• Time to read less than 1 minute

The cab driver shakes his head
when I look in his direction.
He’s not free.

I ask a passerby.
Which direction is uptown?
A few foreign words spill from her lips.
She probably thinks 
I’m asking for change.

It’s starting to rain a little.
I curse myself for leaving my umbrella
in the hotel room.

The traffic is loud and loathsome,
none of it going my way.
The taste of the morning’s coffee,
straight from the La Brea tar pits,
is still on my tongue.
I despise not knowing where I am.

Then some guy jumps in front of me,
opens his jacket to expose
a full line of fake Rolex watches.
I step around him 
like a running back with fancy footwork.
That’s an excuse for the rain
to come down that much harder.

I have my camera with me.
A snapshot of the downpour
is just the thing to show the folks back home.
Or why not a closeup of pigeons
splashing in a puddle.
Nothing says "Wish you were here" 
like a flock of rock doves.

Maybe there is no uptown.
The city is wherever I am.
It’s noisy, foreign, unfriendly.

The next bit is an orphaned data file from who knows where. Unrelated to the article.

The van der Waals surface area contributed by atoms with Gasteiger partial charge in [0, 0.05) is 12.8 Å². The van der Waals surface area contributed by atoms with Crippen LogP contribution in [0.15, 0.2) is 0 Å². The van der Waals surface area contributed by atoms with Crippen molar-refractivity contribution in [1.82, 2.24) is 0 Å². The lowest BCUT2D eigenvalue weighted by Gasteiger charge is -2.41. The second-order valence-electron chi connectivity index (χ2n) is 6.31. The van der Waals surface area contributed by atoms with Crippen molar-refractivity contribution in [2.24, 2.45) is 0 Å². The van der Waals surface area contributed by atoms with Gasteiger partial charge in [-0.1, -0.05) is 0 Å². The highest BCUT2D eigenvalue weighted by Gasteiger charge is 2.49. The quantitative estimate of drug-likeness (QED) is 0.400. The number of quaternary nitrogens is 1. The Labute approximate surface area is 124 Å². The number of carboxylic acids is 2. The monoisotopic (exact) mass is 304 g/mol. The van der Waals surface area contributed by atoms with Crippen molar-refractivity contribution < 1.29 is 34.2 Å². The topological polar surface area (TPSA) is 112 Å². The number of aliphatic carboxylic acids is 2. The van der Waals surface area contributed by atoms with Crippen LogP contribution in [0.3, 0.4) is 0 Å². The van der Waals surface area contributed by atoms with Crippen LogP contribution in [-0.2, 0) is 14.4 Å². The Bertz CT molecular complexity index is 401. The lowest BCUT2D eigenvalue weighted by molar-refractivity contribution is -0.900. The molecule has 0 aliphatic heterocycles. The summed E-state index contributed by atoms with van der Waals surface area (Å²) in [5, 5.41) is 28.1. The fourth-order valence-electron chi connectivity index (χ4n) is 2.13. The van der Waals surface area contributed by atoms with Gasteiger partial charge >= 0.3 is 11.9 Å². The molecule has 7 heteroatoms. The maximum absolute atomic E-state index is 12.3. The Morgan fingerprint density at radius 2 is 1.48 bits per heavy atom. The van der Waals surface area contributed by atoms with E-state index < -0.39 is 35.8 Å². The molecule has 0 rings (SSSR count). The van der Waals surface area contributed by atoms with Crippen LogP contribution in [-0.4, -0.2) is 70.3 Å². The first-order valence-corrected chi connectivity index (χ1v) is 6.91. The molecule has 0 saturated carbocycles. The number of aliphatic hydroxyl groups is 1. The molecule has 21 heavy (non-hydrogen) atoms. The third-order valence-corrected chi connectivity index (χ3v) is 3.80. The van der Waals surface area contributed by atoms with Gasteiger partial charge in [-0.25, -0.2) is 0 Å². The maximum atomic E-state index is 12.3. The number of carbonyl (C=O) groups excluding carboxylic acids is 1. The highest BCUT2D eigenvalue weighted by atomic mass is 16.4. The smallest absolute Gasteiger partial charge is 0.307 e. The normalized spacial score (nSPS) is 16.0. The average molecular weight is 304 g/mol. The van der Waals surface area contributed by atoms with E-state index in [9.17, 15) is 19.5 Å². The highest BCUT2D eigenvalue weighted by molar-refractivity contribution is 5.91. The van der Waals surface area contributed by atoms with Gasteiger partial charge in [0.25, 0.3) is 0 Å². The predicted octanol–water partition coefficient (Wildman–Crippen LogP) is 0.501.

Even the birdlife.
I seek shelter under the nearest awning.
Here at last.

Share this and help promote amazing Aussie writing.

About the author:

John Grey

Profile picture for user jgrey5790
John Grey is an Australian poet, US resident. Recently published in the Homestead Review, Poetry East and Columbia Review with work upcoming in Harpur Palate, the Hawaii Review and North Dakota Quarterly.

Popular on Brain drip

Office Jetlag

Profile picture for user email_registration_q29dHSJAdT

His face was trapped in the ceiling tiles above my computer. I stared at the roof, feeling the bile rise up in my throat. I hadn’t noticed it at first. The line on the bottom could have been anyone’s smile, and the two black dots among the white plaster could have been anyone’s eyes. But after he had leaned over my desk the first time, shouting at me, I stared at the ceiling tile straight afterwards and ever since pictured the outline of his face every time I looked at it.

Closer In

Profile picture for user caitlin_prince_1

You show up in Parnawarratji and try to arrange the single loop of sealed road, the vacant red dirt lots and the dotted housing with massive metal cages on the front, into a ‘community’ in your mind. It isn’t what you were expecting, but then, you didn’t know what to expect. Certainly not so much sky, arcing over the horizon, the line blurred by a hazy fringe of spinifex grass.